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Why Video Game Piracy is good business for the PC Gaming Industry

Sounds strange, doesn’t it? ”Pirating Video Games is Good Business for the PC Gaming Industry”. How in the world could ripping off someone else’s Intellectual Property and receiving digital content (a game…or two or three) for free rather than paying for it be a good thing for the PC Gaming Industry? I’m glad your inquisitive young mind is seeking answers to such deep questions in life, let me explain.

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Faelan1481d ago

LOL... the article claims there are no facts which clearly states that piracy is hurting the industry, yet he delivers no facts other than his own -personal- experience to back up his claim that piracy is good for the industry. What a complete and utter joke.

Pirate if you must for whatever reason you choose, if any. Just don't go claim it's good for the entire industry unless you can put some hard evidence down on the table with lots of solid numbers involving a lot of people that clearly shows it's good for the industry. Until then, I will believe neither side and follow my own moral compass which works entirely in shades of gray.

Hicken1481d ago

It's not definitively good. There are PLENTY of people who pirate games because they want to play a game without paying. This is likely the reasoning of the majority of gaming pirates.

It's not ALL bad, though. Some people pirate as a way to test a game and decide whether or not to buy it. Some also pirate to show that, while they are interested in a game, they're not interested in supporting the related publisher or developer, for whatever reasons.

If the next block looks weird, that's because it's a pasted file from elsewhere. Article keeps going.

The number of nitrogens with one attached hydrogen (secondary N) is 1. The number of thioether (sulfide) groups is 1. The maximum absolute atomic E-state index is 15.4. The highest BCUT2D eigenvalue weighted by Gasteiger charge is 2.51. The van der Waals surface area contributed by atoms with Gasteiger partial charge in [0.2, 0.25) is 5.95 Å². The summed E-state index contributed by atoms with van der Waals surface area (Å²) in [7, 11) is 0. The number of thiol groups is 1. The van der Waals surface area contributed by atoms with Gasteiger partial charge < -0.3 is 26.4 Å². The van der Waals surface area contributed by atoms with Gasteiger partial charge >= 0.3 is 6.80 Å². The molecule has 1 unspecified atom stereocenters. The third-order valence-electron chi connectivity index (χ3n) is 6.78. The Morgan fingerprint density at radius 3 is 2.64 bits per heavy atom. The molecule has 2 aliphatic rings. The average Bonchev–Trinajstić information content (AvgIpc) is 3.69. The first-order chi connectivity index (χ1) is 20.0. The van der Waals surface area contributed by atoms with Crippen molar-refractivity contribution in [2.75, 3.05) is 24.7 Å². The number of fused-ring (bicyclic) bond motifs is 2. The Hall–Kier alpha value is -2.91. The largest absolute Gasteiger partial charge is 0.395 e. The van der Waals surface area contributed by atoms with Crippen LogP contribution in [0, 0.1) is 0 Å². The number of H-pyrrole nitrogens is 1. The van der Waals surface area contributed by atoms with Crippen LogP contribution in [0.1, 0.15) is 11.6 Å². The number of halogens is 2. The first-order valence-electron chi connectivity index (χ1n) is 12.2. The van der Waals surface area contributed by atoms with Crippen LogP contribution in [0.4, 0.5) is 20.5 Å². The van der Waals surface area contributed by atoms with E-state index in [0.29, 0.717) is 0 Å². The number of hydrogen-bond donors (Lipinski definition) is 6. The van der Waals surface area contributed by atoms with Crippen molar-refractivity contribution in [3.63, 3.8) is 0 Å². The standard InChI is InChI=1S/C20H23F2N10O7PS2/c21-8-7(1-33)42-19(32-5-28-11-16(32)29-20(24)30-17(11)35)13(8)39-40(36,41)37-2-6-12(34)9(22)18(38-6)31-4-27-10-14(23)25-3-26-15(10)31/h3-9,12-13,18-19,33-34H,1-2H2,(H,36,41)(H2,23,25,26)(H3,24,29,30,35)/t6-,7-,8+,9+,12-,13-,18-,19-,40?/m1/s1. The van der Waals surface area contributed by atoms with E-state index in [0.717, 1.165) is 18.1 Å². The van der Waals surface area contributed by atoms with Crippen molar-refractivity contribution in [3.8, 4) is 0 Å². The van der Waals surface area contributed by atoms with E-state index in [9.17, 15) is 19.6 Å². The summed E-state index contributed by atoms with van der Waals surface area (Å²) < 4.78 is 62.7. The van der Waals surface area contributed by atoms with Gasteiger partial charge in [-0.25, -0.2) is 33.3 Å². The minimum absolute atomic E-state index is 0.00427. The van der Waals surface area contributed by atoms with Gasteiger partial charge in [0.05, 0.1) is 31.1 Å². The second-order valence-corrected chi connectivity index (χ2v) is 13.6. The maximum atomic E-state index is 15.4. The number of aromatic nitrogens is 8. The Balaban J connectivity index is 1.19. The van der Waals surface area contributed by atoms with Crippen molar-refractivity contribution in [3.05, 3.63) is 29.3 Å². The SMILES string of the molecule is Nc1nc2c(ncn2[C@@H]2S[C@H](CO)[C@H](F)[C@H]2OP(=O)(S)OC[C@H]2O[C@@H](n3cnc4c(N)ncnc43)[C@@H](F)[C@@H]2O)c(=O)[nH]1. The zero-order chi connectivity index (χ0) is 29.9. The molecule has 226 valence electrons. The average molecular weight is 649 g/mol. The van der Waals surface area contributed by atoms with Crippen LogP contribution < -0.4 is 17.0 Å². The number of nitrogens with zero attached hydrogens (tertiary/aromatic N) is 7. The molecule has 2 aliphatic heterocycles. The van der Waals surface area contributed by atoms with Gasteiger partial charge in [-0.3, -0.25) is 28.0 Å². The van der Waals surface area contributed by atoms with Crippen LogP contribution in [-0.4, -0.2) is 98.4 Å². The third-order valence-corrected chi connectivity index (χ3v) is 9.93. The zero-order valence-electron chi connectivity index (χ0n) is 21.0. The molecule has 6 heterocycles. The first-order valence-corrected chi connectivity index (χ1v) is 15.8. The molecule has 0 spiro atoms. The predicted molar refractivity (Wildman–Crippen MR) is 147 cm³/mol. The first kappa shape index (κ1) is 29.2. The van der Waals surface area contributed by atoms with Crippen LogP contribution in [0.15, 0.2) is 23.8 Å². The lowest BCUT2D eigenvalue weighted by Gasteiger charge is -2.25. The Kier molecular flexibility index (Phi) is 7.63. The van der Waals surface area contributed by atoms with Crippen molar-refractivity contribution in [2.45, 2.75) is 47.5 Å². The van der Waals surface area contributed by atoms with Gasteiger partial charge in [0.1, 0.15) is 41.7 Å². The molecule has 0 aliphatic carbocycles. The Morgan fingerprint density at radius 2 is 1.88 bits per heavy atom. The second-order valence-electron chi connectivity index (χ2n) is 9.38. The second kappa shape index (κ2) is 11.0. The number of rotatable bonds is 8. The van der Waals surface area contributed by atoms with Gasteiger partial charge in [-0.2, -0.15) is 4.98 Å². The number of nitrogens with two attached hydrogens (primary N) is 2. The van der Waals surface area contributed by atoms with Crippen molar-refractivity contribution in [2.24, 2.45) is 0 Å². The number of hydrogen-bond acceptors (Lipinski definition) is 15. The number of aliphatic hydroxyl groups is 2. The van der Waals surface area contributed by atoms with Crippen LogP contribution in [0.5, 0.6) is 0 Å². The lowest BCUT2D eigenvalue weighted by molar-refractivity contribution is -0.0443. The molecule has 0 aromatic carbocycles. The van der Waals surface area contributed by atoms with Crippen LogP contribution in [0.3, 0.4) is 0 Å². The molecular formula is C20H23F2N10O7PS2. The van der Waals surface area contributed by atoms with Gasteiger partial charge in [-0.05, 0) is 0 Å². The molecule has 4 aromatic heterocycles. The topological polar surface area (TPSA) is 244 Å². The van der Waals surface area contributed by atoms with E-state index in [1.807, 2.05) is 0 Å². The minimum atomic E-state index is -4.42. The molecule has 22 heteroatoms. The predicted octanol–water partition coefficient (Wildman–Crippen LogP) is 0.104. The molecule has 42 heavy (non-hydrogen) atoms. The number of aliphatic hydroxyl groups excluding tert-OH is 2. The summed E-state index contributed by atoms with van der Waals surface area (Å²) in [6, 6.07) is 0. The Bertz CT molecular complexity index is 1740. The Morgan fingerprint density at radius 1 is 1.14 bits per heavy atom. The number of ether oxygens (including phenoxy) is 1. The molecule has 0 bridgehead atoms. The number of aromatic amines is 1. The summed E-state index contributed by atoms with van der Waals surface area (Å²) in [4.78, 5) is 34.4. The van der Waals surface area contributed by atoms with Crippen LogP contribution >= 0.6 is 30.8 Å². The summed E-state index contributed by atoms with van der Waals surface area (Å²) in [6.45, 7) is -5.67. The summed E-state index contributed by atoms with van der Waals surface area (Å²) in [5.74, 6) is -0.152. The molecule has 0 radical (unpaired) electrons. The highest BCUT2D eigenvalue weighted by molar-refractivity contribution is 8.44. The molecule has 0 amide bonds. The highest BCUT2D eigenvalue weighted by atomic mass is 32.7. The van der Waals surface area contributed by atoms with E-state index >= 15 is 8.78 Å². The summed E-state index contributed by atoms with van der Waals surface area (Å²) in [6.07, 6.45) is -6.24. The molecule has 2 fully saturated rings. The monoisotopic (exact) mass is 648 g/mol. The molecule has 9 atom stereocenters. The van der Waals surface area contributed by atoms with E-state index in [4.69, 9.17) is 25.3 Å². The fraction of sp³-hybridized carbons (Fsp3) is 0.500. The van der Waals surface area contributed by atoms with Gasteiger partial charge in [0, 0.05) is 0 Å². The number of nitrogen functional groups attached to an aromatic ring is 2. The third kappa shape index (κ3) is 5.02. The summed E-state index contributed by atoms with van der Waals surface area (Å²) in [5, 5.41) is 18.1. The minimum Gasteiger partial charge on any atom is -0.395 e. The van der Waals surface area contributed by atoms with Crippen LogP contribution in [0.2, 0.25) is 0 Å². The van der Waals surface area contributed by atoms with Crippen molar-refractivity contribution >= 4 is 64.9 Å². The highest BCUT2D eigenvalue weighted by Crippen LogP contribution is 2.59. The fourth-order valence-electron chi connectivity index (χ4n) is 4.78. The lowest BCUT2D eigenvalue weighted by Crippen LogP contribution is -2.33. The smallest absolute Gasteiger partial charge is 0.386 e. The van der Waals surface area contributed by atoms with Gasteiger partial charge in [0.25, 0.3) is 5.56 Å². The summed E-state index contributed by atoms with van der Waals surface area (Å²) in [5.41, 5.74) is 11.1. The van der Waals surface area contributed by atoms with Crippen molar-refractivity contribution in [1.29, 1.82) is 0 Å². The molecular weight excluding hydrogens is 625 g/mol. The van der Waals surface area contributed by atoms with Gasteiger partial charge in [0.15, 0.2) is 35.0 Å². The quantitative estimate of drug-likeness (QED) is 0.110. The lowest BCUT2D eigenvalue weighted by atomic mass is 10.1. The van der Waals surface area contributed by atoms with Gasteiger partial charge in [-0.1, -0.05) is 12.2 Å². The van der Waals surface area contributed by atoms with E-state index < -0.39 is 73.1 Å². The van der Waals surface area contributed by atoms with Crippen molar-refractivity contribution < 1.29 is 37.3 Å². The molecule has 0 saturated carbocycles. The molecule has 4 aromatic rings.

Both of these groups, however, make up a rather small minority of pirates. So it's safe to say that, by and large, piracy is NOT good for business.

Christopher1481d ago

This argument is just as false as the argument that piracy reduces game sales.

Because you buy games when you pirate does not mean that if you didn't pirate that you wouldn't buy the same games, doesn't mean you don't pirate games that you don't end up buying, nor does it mean that the majority (let alone a noticeable percentage) of people who do pirate do it for the same reasons.

Both sides of this argument just don't have the information needed to make their claims. It's a grey area that just can't be identified in a single light or as a single cause to the overall effect.

EL Lanf1481d ago (Edited 1481d ago )

I don't know, I agree with some of the articles points, but I wouldn't necessarily say it brings in more money to the industry, but it might divert where the money is going, especially if piracy is putting people off buying poor games and encouraging purchasing others - if that is true then it is a positive force - one that rewards quality.

People have a finite of disposable income, I reckon most gamers will spend most of it on that hobby, pirate or not. If someone buys all the games they can afford, and pirates those they can't, the industry as a whole doesn't suffer for it.

Besides, I think Steam has proven if a quality title is launched on a platform with low prices and good service with reasonable advertisement, it shifts units like hotcakes - just like any other industry. Blaming sheerly piracy for failure is just masking bad business.

Tomonobu Itagaki1481d ago

See piracy like this:
Developers develop games, publishers give them money according to the game sales.
If no sales, no money.

I guess most pirates are jobless, but just imagine: you have a job, so you have a salary. Piracy is the equivalent of your boss saying "I'm sorry but I'm not going to pay you this month".

This is very exaggerated, but also close to reality. A video game is not just an entertainment for kids, it's the fruit of a labor, something that many people worked on for several years. Every work deserves salary, no matter how good or bad this job is done.

Developers are just workers like everyone else, they need money to live, and pirating a game is a way to not reward the people that worked on it.

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